Thursday, September 28, 2006

Heidi Vs. Heidi

A year or so ago, my cousin, Nick, married my childhood next door neighbor, Kelly. The two met and, after a whirlwind two week courtship, got engaged and were married the following Tuesday. I felt as if two different dimensions had collided. I was (and still am) happy for both of them, but I felt like I was going to wake up from a strange dream at any minute.

The reason Nick and Kelly are the subject of today's journal entry is because of the two drawings shown here. Right after the two began dating, several of us went out for dinner and drinks. It should be pointed out here that Kelly's family has always been obsessed with Miniature Schnauzers. Throughout the time my family has known theirs, they've had no less than 22 of them total. The one that stands out the most in my memory is the one they called Heidi. To Kelly's amusement, I often times enjoy scribbling out a drawing of Heidi on a bar napkin or a ply of toilet paper. This particular night out was no different. After a few hours of conversation and drinks the topic turned to Miniature Schnauzers. This is when the pen came out. Kelly knew what was coming and giggled with excitement and glee. Nick had never witnessed this exchange and one could tell by the look on his face that he felt threatened by what might be on the verge of happening. Afterall, he had only known Kelly for a few days.

In a matter of seconds, I scrawled out a line drawing of the much-talked-about Miniature Schnauzer, much like the detail in the first picture. The crowd was pleased and the sight of the drawing was met with a thunderous applause from our party. Not to be outdone, Nick grabbed the pen from me and carefully drew out his own rendition of Heidi. It took no less than eight minutes and the group looked on in silence and confusion at what was being put down before us on the cocktail napkin. By the time the drawing was complete, Nick had managed to etch out some sort of half man/half beast with stick legs, buck teeth and some strange facial hair that somehow managed to grow around the chin and up over the nose. I'm not sure what ever became of that drawing, but I went home that night and drew it in my sketchbook while it was still fresh in my mind. Somehow, Kelly was able to get past the image of this monster that, I'm sure, was burned into her memory like some sort of tragic accident. As for Heidi herself, I'm sure she was rolling over in her grave.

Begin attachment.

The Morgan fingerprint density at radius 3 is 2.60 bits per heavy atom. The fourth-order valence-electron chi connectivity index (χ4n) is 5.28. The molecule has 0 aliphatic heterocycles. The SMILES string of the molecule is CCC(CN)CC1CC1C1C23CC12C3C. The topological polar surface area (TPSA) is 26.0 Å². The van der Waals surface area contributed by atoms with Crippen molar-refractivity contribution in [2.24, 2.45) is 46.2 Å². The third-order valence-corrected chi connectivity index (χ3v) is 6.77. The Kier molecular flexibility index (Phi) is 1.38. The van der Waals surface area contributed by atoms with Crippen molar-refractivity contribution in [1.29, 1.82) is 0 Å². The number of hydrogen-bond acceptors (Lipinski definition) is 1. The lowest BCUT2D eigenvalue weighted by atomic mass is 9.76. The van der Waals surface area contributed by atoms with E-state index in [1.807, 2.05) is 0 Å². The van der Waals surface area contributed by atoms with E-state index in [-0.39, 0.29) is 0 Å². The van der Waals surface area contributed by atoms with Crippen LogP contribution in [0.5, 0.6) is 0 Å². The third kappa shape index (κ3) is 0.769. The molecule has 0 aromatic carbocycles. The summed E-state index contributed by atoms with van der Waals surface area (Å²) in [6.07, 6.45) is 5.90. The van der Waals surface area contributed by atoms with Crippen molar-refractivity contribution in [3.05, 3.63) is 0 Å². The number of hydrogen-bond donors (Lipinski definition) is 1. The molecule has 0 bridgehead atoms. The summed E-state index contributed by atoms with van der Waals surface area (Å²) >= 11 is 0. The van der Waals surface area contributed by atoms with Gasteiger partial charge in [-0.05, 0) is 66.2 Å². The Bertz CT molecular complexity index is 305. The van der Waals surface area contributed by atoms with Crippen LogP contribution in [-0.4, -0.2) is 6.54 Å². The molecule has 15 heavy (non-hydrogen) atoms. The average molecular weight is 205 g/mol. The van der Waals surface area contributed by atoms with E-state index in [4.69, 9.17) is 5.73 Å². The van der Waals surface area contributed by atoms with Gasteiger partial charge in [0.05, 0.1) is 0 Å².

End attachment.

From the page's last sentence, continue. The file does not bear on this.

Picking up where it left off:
While I'm on the topic of Nick, I'll also point out that his older brother, Pete, made a mention of my journal in his own blog, Feel Me Don't You, as a call to arms when I made the comment last week about the lack of traffic around here. Some of you may know him as "Steamin' Bowl O' Calderone." He's a good guy. And it's much appreciated.

Wednesday, September 27, 2006

The Brothers Gumm

Part Hardy Boys, part Little Rascals, part Willy Wonka, The Brothers Gumm is another failed attempt at a graphic novel. It follows the adventures of two brothers, Seymour and Humphrey Gumm, the great-grandchildren of a chewing gum tycoon (apparently, having the last name of "Gumm" is nothing more than a pure coincidence). One afternoon, the brothers are visiting their grandfather at his factory and end-up getting lost, only to discover an entire city, Chicleslovakia, buried beneath the foundation. Here, they run into various characters consisting of talking minerals, dancing frogs and, you guessed it, a gang of pixie sticks who terrorize the town. It's up to the Brothers Gumm to lead the citizens in an uprising against the Pixie Mafia and, at the same time solve the mysterious death of the mayor of Chicleslovakia, E.W. Mineralwater.

I conjured up the idea for this story over a four month period around the time I returned to school a few years ago. I managed to draw the above portrait of Seymour and Humphrey before abandoning the idea altogether. That was about the same time I stopped taking my meds. Dammit.

Monday, September 25, 2006

Chubby Balls

I found this drawing, an idea for a greeting card, on an old Zip disk from seven or eight years ago. It was around this time, while in Design school, that Jim and I decided we wanted to go into business designing, manufacturing and selling our own line of cards. Off and on for a few years, we would print these off and give them to friends and family on appropriate occasions. We decided to call the company Chubby Balls Cards. The name was clever and to-the-point. When Lisa caught wind of this, she put her foot down, exclaiming that "the day's going to come where our child asks me what Daddy does for a living and I'm not going to tell him he works at a place called 'Chubby Balls.'" The name was quickly abandoned and, in due time, so was our dream of a card company. It just wasn't the same without that name. And Lisa had a point. Is Target really going to want to carry a product called "Chubby Balls?" A website? Perhaps. But upon Googling the words "chubby+balls," we were met with hundreds of pages of fetish and snake oil sites.